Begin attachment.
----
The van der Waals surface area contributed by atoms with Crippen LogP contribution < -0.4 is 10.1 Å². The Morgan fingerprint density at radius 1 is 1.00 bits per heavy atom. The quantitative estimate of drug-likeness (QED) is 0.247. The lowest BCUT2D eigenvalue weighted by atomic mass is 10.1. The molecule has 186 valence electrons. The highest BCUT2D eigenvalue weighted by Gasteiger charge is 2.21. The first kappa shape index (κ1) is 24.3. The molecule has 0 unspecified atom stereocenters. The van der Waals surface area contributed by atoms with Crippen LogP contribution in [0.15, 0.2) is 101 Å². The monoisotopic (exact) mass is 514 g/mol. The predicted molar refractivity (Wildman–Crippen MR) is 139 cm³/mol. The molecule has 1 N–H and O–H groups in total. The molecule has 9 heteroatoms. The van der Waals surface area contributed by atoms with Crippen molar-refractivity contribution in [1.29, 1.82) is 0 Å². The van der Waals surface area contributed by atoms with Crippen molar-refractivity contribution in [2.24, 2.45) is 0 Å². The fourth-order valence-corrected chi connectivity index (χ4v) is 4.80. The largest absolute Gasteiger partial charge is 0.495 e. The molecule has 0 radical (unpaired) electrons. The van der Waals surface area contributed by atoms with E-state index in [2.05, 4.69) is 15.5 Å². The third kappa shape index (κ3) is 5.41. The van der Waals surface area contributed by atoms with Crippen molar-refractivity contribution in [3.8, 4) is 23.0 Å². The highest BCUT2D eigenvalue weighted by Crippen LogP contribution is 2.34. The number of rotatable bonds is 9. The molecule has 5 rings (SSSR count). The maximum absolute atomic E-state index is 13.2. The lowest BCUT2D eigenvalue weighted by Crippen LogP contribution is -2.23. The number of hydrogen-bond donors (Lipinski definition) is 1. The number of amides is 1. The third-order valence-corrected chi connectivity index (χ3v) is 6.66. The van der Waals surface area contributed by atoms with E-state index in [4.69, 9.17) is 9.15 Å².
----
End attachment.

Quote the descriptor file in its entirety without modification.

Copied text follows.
The van der Waals surface area contributed by atoms with Crippen LogP contribution < -0.4 is 10.1 Å². The Morgan fingerprint density at radius 1 is 1.00 bits per heavy atom. The quantitative estimate of drug-likeness (QED) is 0.247. The lowest BCUT2D eigenvalue weighted by atomic mass is 10.1. The molecule has 186 valence electrons. The highest BCUT2D eigenvalue weighted by Gasteiger charge is 2.21. The first kappa shape index (κ1) is 24.3. The molecule has 0 unspecified atom stereocenters. The van der Waals surface area contributed by atoms with Crippen LogP contribution in [0.15, 0.2) is 101 Å². The monoisotopic (exact) mass is 514 g/mol. The predicted molar refractivity (Wildman–Crippen MR) is 139 cm³/mol. The molecule has 1 N–H and O–H groups in total. The molecule has 9 heteroatoms. The van der Waals surface area contributed by atoms with Crippen molar-refractivity contribution in [1.29, 1.82) is 0 Å². The van der Waals surface area contributed by atoms with Crippen molar-refractivity contribution in [2.24, 2.45) is 0 Å². The fourth-order valence-corrected chi connectivity index (χ4v) is 4.80. The largest absolute Gasteiger partial charge is 0.495 e. The molecule has 0 radical (unpaired) electrons. The van der Waals surface area contributed by atoms with E-state index in [2.05, 4.69) is 15.5 Å². The third kappa shape index (κ3) is 5.41. The van der Waals surface area contributed by atoms with Crippen molar-refractivity contribution in [3.8, 4) is 23.0 Å². The highest BCUT2D eigenvalue weighted by Crippen LogP contribution is 2.34. The number of rotatable bonds is 9. The molecule has 5 rings (SSSR count). The maximum absolute atomic E-state index is 13.2. The lowest BCUT2D eigenvalue weighted by Crippen LogP contribution is -2.23. The number of hydrogen-bond donors (Lipinski definition) is 1. The number of amides is 1. The third-order valence-corrected chi connectivity index (χ3v) is 6.66. The van der Waals surface area contributed by atoms with E-state index in [4.69, 9.17) is 9.15 Å².